Thursday, May 23, 2019 -
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Classic Jewish dishes

Two weeks and counting… Rosh Hashana, the Jewish New Year, is arriving on the evening of September 8th. So four meals — two evening, two daytime — which means a lot of time in the kitchen. As we wrote in our previous post, it’s a great time to experiment with seasonal vegetables by making a Rosh Hashanah seder. But it’s also a great time to pull out the favorite classics — those dishes we associate with Jewish holidays.

The IJN’s High Holidays Foods section, published this week, features the “Sisters of the Skillet”, a group of local Jewish women who cook together. We picked a couple recipes to feature on the blog for two dishes that are sure to fit into any holiday menu.

Mom's Yummy Chopped Liver

From Carolyn Eisen


  • 2 cartons chicken livers, approximately 1 1/4 lbs. each
  • 8 hard boiled eggs
  • 1 small onion, diced
  • 1 stick Blue Bonnet margarine or butter (see Notes)
  • salt and pepper to taste
  • 1 tbsp. Miracle Whip or mayonnaise
  • 1 tbsp. sour cream (see Notes)


  1. Sauté liver and half of diced onion in margarine till liver is no longer pink. Drain half the liquid and set aside. Mash chicken liver in remaining juice. Finely grate remaining onion into the mixture. Add salt and pepper. Finely chop seven eggs and add Miracle Whip and sour cream.
  2. Slowly add balance of the liquid till mixture becomes soft but not too watery. Blend well. If all the juice is not needed, discard the rest. Mixture will be soft but will firm up in the mold when chilled. If you do not add enough liquid, the chopped liver will be too dry.
  3. Spray a mold with cooking spray. Finely grate last hard boiled egg. Line bottom of mold with the egg. Then spoon liver mixture in and chill at least 4 hours. Flavor and consistency are much better if chilled overnight.
  4. Unmold in hot water till mixture begins to pull away from sides. Invert onto serving plate.

Recipe Notes

As Anonymous pointed out in a comment, make sure to use margarine and Tofutti sour cream to make this recipe kosher.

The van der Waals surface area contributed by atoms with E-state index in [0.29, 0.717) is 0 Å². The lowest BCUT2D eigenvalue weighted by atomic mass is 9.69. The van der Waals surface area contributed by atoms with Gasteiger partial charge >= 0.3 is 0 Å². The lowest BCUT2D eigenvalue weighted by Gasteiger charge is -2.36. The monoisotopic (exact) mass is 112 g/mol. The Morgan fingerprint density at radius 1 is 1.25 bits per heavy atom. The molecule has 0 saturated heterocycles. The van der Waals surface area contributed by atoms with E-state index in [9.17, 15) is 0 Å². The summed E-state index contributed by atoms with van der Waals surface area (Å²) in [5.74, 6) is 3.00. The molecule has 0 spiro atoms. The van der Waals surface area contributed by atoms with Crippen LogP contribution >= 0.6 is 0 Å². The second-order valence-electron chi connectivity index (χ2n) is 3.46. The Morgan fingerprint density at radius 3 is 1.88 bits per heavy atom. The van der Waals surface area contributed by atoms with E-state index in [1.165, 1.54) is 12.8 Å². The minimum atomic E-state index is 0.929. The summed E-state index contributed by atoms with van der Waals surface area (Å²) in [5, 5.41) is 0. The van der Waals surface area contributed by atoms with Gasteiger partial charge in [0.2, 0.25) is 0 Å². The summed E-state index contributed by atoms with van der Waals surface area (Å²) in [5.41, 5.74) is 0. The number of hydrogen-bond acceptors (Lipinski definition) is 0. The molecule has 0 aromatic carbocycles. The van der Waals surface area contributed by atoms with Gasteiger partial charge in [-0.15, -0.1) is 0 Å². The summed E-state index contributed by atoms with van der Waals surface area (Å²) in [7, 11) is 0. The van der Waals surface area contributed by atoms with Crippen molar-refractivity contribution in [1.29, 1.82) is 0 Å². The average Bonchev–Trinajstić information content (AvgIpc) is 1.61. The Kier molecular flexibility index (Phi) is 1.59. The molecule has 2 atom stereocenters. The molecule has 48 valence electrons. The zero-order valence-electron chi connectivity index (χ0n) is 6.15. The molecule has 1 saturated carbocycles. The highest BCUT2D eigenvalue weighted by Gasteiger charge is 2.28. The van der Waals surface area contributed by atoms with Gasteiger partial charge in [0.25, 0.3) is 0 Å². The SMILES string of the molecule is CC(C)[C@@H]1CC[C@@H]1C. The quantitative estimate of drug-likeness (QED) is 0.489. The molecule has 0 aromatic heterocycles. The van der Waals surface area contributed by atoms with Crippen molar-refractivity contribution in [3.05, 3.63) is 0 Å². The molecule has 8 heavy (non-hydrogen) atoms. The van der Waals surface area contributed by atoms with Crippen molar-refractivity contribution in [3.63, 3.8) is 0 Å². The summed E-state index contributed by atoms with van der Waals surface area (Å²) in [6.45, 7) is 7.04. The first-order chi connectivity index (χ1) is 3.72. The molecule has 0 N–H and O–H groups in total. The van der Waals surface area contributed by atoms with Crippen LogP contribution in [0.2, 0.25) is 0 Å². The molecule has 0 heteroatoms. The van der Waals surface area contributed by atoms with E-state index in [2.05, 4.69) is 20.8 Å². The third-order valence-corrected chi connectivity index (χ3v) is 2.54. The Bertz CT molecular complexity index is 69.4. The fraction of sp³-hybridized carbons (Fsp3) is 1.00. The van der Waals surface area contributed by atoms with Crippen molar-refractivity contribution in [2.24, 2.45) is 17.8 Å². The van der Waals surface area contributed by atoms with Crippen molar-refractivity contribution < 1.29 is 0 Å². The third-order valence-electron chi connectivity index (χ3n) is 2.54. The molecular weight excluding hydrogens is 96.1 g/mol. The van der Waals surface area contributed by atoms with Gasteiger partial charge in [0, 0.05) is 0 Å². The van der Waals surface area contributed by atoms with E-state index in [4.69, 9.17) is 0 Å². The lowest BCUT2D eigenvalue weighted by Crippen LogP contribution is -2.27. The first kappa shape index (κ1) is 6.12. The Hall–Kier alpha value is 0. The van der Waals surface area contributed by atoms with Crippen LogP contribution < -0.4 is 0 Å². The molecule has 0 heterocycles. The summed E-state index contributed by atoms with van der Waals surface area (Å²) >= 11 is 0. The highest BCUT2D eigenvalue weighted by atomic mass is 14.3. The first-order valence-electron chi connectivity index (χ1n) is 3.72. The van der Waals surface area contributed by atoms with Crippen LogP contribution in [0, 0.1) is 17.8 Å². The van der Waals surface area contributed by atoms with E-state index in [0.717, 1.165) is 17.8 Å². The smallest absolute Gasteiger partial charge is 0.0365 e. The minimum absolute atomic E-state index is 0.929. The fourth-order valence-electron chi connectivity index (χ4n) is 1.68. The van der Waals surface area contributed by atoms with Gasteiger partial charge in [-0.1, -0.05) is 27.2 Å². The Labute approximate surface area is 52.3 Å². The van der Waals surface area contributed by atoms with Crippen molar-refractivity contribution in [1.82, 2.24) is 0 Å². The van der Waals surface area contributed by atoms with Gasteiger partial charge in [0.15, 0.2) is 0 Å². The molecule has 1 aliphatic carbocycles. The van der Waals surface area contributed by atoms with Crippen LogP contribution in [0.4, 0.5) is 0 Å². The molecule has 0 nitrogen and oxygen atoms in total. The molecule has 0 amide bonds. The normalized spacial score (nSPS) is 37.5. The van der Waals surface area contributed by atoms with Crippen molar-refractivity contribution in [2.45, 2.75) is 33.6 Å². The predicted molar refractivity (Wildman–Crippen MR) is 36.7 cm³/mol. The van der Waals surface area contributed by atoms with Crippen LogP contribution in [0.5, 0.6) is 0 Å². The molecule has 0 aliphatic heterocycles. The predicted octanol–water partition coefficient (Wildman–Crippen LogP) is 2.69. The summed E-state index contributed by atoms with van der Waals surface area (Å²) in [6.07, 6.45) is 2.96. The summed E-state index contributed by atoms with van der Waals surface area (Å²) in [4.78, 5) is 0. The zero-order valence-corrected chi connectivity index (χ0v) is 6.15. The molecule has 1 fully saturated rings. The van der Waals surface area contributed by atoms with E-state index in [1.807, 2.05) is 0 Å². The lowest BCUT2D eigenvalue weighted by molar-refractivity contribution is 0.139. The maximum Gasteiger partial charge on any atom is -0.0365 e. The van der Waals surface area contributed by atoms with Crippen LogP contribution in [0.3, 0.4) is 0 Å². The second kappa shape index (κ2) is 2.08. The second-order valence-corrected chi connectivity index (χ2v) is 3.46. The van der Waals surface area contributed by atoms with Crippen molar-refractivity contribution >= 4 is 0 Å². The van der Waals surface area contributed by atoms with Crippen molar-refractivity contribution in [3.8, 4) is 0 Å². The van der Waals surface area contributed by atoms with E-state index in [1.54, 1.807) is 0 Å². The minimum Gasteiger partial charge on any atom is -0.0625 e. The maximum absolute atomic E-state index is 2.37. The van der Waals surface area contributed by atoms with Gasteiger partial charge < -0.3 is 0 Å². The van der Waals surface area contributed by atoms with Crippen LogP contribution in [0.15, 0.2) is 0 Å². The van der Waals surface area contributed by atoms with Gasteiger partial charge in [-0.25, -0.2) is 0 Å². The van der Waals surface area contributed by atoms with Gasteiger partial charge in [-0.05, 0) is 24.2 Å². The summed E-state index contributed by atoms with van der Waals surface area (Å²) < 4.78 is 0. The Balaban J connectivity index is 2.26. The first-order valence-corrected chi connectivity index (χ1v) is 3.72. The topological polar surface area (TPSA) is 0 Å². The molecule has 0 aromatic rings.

Sheryl Siegel's Brisket


  • 5 lb. brisket well trimmed
  • 1 large onion
  • salt and pepper to taste
  • 1 tsp. crushed red pepper flakes
  • 2 cans tomato soup
  • 1 tbsp. soy sauce
  • 1 tbsp. Worcestershire sauce
  • 2 cans pitted cherries in syrup
  • 1 jar roasted peppers


  1. Sauté onion in a little oil till brown. Put half of the onion on the bottom of a crock pot.
  2. Season brisket with salt, pepper, and pepper flakes. Place on top of onions.
  3. Combine tomato soup, soy sauce, Worcestershire sauce, remaining onions, cherries, and roasted peppers. Pour over meat.
  4. Cook in crock pot for 6 to 8 hours. Alternatively, meat can be covered and baked at 325°F for 4 hours.

2 thoughts on “Classic Jewish dishes

  1. Anonymous

    I find it distressing that with all the kosher recipes the IJN chose to publish one for Rosh Hashana that violates the most basic kashrut laws, the mixing of milk and meat. “Mom’s Yummy Chopped Liver.” My mom would roll in her grave…

  2. Rocky Mountain Jew

    Fair enough. We should have specified that for kosher opt for the margarine and use Tofutti sour cream. The IJN article which featured these recipes was about the Sisters of the Skillet, which is a group of women from different congregations and therefore representing different interpretations of Judaism.


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